I would farm out the press work, which means you take the arms out of
the front suspension and have a machine shop press out the old
bushings. The new urethane bushings can be installed by hand.
Disassembly of a super beetle front end takes only an hour or two, but
here's a tip: Soak EVERY fastener daily with a penetrating spray for a
week or so before you get started. There is a good chance many of the
fasteners on your front end were last tightened in 1977, and you want
to remove and replace as many of those fasteners as possible without
breaking anything. You'll need either an air hammer with a fork insert
or a pickle fork to separate the tie rod ends. You can usually rent a
pickle fork at the local FLAPS.
I did this job about 4 or 5 years ago on my 74 Super, and while I
really like the way my car handles now(no more shimmies!) the red
urethane bushings squeak. I have taken the thing apart twice and piled
that 'lube' they send with the bushings in there as best as I can, and
it still squeaks. It's not bad, just be ready for it. A little noise
beats the hell out of a front end that shimmies and shakes. The front
end is still tight, 4 years later. I changed bushings, ball joints,
idler arm bushing, steering gearbox and steering dampener.
One more tip...don't use the urethane bushings on the rear spring
plates if you decide to change them. Mine are already worn out, and
they lasted less than a year before they started 'sagging'. When I do
this job again in the near future I am going to try the rubber
bushings for the spring plate. The inner diagonal arm bushings seem to
be holding up okay.
If you are going to do front bushings I would suggest ball joints and
strut cartridges at the same time. Might as well do it all once and
not have to worry about it for a while....
Good luck with it.
I had a 1976 Standard Beetle in Green and I have seen some hardtops sold as
1977s in the USA. I guess they would have to be Standard Beetles also.
1978 and 1979 were Super Convertibles here in the USA.
Only basic tools required as far as I remember. A good floorjack.
The front doesn't really have too many bushings, there's a needle
bearing inside the torsion bar tubes, where the front arms ride in. Some
people replace those with urethane bushings, and complain about
squeaking and stiffness. I would keep the bearings, maybe just replace
with new if there's reason to think they are worn.
The rear is a little trickier. You need to remove the torsion bar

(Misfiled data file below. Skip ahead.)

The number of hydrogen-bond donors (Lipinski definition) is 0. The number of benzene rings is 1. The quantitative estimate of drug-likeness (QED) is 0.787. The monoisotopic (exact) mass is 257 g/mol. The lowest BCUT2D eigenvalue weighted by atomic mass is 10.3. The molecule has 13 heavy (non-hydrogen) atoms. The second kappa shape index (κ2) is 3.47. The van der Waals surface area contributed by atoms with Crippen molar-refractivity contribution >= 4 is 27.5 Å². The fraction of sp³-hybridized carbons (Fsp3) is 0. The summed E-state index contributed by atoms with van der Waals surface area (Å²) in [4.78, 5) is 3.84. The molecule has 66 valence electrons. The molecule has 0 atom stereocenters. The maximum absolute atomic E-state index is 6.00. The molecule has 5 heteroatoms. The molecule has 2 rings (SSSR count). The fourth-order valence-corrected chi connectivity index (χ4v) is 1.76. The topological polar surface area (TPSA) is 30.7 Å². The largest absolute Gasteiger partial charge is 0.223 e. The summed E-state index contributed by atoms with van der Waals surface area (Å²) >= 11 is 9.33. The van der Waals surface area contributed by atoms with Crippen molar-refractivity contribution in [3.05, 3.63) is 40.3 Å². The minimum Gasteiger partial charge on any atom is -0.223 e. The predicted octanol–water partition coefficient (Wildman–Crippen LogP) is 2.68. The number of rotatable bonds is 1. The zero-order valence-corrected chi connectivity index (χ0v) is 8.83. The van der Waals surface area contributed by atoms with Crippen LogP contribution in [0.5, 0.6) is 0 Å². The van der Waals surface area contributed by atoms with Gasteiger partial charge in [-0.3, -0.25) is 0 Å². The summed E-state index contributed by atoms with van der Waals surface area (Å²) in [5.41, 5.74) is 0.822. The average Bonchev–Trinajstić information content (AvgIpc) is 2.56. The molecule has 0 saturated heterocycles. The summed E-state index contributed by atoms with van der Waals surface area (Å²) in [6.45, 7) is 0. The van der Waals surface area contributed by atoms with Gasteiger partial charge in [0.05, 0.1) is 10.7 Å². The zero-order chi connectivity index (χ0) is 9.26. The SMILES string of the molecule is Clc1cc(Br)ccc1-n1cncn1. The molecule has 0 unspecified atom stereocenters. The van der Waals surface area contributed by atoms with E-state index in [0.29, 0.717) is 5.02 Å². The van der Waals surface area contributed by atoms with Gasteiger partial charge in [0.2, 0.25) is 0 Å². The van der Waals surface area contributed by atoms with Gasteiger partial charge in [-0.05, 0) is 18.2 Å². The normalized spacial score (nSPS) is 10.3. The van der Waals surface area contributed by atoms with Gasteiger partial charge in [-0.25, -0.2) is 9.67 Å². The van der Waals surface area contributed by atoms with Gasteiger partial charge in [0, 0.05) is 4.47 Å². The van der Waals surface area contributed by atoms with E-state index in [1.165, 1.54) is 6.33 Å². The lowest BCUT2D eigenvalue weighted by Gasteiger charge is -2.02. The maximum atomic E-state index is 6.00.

housing cover plate (4 bolts), and there's a rubber bushing immediately
under it. But there's another one behind the flex plate, you need to
mark the position of the flex plate in relation to the end of the
torsion bar, to be able to mount it back on the splines in the exact
same position. When removing the flex plate, you have to unload the
torsion bar too. Look for instructions, the flex plate may be under a
lot of tension and you can get seriously injured if you don't know what
you are doing. Once you pop the flex plate off the torsion shaft, you
can replace the inner rubber bushing/donut. So the rear has a total of 4
With new donuts, the torsion bar housing cover will be a BITCH to
install. You will need to use longer than stock bolts, to draw the cover
in place by gradually tightening each bolt in a sequence. You will never
be able to line up the bolt holes without longer bolts, the rubber donut
will not allow it. It's as if it was too big. (BOT DON'T CUT IT
SMALLER!). During assembly, lubricate the rubber donuts (or urethane if
you so choose) with graphite or talcum powder (baby powder). Grease
generally won't work because it eats rubber. Or you could try brake
grease, it shouldn't harm most rubber parts.
Once the cover is in place with the longer bolts, replace each of them
with the normal length bolt, one by one. (taking one out, while leaving
the other 3 in place to hold the cover)
Also replace the steering damper under the gas tank and all tie rod
ends, inner and outer. And since you will have the front suspension arms
out, have the ball joints replaced by a shop that has a BIG press.
If your steering box has a lot of play in it, it may be too far worn to
adjust the play out. If you adjust it to minimal play in the middle, it
will bind as you turn the wheel in either direction.
You could also replace the front sway bar bushings/rubber mounts, if
they look tired.
Spend your money on good quality parts.
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